Tibialis Anterior Pain: Causes and Treatments

The tibialis anterior is a muscle-tendon complex that extends down the front side of the shin. It consists of two parts: a muscle, and a tendon which is the sinewy part that starts from the bottom of the shin bone, goes over the ankle, and attaches to the foot at the apex of the arch. Even the mild pain experienced in this region can be very uncomfortable.

Causes and Treatments of Tibialis Anterior Pain

1. Tibialis Anterior Tendonitis

As one of the most frequent injuries of this area, tibialis anterior tendinitis is caused by excessive stress to the tendon. It often occurs in professional athletes as a result of heavy and continuous physical activity, but it can also occur in ordinary people as a result of running on bumpy surfaces. Rigid shoe lacing can cause this condition as well, as it can lead to tightening of the tendon.

And how can you recognize tibialis anterior tendinitis? Well, first you will notice a pain that worsens gradually and occurs either during an activity or after it. Many people have reported that the peak of their pain happens in the morning after exercise and it is almost impossible to kneel down without feeling the ache. In addition to this, you might be unable to comfortably point your toes.

Treatment:

If the tibialis anterior pain and the inflammation are too hard to tolerate, you can take anti-inflammatory drugs for relief. However, if you are pregnant, breastfeeding or are using other medications that might counteract with anti-inflammatory drugs, it is best to consult your doctor for suggestions.

If you don't feel like taking drugs, sticking to a RICE system (stands for rest, ice, compression and elevation) is a good way to accelerate the healing process, and subdue pain and inflammation.

  • Rest: To rest means to avoid any physical activity that inflicts pain, and if necessary, the use of crutches is recommended to avoid stress on the leg.
  • Ice: Apply ice packs to the injured area every 2-3 hours and leave them for 20 minutes. It is essential you do this regularly for the first 48 hours to reduce swelling.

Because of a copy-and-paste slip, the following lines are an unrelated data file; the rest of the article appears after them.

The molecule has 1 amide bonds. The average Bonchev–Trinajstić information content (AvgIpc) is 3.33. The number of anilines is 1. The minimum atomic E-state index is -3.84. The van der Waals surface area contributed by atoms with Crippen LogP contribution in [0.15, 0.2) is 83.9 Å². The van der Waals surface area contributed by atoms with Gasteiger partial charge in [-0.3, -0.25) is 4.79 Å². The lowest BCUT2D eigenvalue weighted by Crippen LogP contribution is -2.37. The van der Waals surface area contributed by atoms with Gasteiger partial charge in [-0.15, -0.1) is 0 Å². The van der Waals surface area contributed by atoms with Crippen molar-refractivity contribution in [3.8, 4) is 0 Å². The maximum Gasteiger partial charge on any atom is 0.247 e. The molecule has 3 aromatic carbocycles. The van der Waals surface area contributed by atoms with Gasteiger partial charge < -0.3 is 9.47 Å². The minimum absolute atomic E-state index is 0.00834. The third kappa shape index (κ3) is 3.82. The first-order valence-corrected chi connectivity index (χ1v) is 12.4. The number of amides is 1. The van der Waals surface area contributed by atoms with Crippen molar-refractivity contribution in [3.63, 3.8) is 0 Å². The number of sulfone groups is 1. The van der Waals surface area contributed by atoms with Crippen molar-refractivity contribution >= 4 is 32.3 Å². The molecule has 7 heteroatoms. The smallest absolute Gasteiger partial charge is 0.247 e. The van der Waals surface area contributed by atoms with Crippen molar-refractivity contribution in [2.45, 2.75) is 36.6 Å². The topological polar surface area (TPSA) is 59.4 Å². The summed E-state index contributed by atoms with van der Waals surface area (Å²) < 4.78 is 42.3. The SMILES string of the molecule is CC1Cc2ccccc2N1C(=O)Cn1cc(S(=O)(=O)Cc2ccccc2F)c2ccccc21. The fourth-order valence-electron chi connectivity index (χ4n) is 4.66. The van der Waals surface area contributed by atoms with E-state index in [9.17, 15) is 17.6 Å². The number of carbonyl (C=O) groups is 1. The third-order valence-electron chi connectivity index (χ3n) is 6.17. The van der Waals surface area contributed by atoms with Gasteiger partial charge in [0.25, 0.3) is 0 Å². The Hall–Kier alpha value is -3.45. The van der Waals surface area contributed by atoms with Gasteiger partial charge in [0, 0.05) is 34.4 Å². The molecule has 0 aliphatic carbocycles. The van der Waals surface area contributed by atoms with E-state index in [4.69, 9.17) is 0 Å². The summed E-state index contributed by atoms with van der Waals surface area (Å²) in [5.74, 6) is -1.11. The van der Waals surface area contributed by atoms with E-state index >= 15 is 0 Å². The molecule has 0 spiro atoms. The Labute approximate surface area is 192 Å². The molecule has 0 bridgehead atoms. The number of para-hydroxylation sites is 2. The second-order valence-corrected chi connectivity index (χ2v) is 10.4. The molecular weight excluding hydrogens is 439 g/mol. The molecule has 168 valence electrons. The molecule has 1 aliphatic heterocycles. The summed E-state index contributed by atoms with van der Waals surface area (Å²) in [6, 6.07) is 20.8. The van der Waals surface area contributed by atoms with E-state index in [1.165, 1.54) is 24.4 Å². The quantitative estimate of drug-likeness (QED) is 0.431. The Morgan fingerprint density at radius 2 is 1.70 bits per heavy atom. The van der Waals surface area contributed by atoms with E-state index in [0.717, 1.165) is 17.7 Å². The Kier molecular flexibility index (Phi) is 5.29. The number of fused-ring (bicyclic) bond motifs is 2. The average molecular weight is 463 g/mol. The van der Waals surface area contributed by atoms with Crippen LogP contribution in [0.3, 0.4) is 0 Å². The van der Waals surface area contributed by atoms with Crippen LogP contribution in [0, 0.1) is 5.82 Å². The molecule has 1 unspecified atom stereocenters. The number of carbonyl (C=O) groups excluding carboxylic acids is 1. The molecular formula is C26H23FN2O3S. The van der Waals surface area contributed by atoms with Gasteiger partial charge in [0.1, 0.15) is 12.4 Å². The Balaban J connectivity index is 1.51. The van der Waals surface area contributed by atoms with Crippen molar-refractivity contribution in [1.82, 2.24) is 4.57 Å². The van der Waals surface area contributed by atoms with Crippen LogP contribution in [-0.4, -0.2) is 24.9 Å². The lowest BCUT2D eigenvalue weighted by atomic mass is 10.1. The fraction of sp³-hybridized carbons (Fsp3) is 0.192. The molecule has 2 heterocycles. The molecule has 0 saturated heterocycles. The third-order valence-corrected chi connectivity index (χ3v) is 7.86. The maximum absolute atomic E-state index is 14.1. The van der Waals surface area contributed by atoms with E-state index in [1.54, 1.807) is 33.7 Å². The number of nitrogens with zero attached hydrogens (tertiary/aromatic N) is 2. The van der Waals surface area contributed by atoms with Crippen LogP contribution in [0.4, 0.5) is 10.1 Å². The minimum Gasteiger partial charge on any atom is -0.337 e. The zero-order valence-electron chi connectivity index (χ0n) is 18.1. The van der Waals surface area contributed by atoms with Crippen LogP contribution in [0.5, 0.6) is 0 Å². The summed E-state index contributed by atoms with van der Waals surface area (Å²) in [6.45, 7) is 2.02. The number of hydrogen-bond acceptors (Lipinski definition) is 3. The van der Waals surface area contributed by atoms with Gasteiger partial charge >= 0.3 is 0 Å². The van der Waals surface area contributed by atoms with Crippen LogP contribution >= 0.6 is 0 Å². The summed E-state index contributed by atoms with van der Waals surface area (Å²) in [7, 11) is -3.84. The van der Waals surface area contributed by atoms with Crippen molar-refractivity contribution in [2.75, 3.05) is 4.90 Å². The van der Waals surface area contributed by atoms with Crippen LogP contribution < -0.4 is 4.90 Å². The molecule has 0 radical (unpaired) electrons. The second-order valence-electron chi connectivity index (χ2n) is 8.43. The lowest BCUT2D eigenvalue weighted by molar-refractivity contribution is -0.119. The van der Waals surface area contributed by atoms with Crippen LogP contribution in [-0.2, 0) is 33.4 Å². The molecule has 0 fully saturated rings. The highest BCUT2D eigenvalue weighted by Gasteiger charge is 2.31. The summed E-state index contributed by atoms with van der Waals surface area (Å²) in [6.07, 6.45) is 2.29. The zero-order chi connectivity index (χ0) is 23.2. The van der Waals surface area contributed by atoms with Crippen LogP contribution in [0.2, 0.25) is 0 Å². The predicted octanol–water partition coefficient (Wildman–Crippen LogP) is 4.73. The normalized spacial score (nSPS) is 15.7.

• Compression: Applying a pressure bandage is another great way to reduce swelling; however, you need to be cautious when using this method. If you experience any discoloration of the foot or a numbing feeling, the bandage might be too tight, so loosen it up or consider removing it; otherwise you have the risk of developing ischemia due to the restriction of circulation.
  • Elevation: Elevating the affected foot is also a great method to lessen swelling, and to accomplish it, you only have to put a couple of pillows under your foot to help raise it while you are lying.

2. Tibialis Anterior Muscle Strain

Another common cause of tibialis anterior pain is tibialis anterior muscle strain which develops as a result of frequent pressure on this muscle during, for example, climbing of the stairs or running on uneven ground. Some of the symptoms include:

  • Big toe pain
  • Pain in the external side of the shin and ankle
  • Inflammation of the shin bone area
  • Weakness of the ankle
  • Foot drop

Treatment:

  • Rest: Sufficient rest is of high value since it accelerates healing, and helps reduce swelling more quickly, so try not to put a lot of weight on the injured foot for a couple of days.
  • Application of Heat and Ice: Apply ice packs to the affected region 2-3 times per day and leave them for 15-20 minutes. You should also use warm compresses to subdue the inflammation, but make sure to apply them after using ice packs.
  • NSAID: NSAIDs, or nonsteroidal anti-inflammatory drugs, are often prescribed to alleviate the tibialis anterior pain and inflammation caused by the strain of this muscle. You may opt for medications such as ibuprofen or Tylenol.
  • Wraps: Compression wraps are an excellent choice for treating strained tibialis anterior muscle! The healing process becomes much faster by using compression wraps which in addition helps reduce inflammation and swelling quite promptly.

3. Shin Splints

It is a condition that professional athletes are quite familiar with. It usually occurs in those who have lately increased their activity intensity and have overloaded the capacity of their muscles, tendons, as well as bones. Following the pain in the affected area, symptoms such as soreness and tenderness of the interior side of the shin, and swelling of the lower part of the leg may be present. Even though at the beginning, the pain stops once the training does, over the time it can become on-going and a stress fracture might develop.

Treatment:

Treating shin splints isn't that hard. In fact, you can do it yourself if you follow these steps:

  • Rest: You should stay clear of any activity that brings you pain. However, mild swimming, running in the water and bicycle riding have proven to be great exercises that you can do even during your healing process.
  • Ice: Apply the ice to the injured region 4-8 times per day and leave it for 15-20 minutes. Make sure the ice is wrapped in a towel to protect your skin from frostbites, and remember to keep repeating the treatment for a few days.
  • Take a Pain Killer: Ibuprofen, Tylenol or naproxen sodium might be good choices for relieving tibialis anterior pain.

Note: You'd better visit your health care professional if the above-mentioned treatments do not work.

 
 
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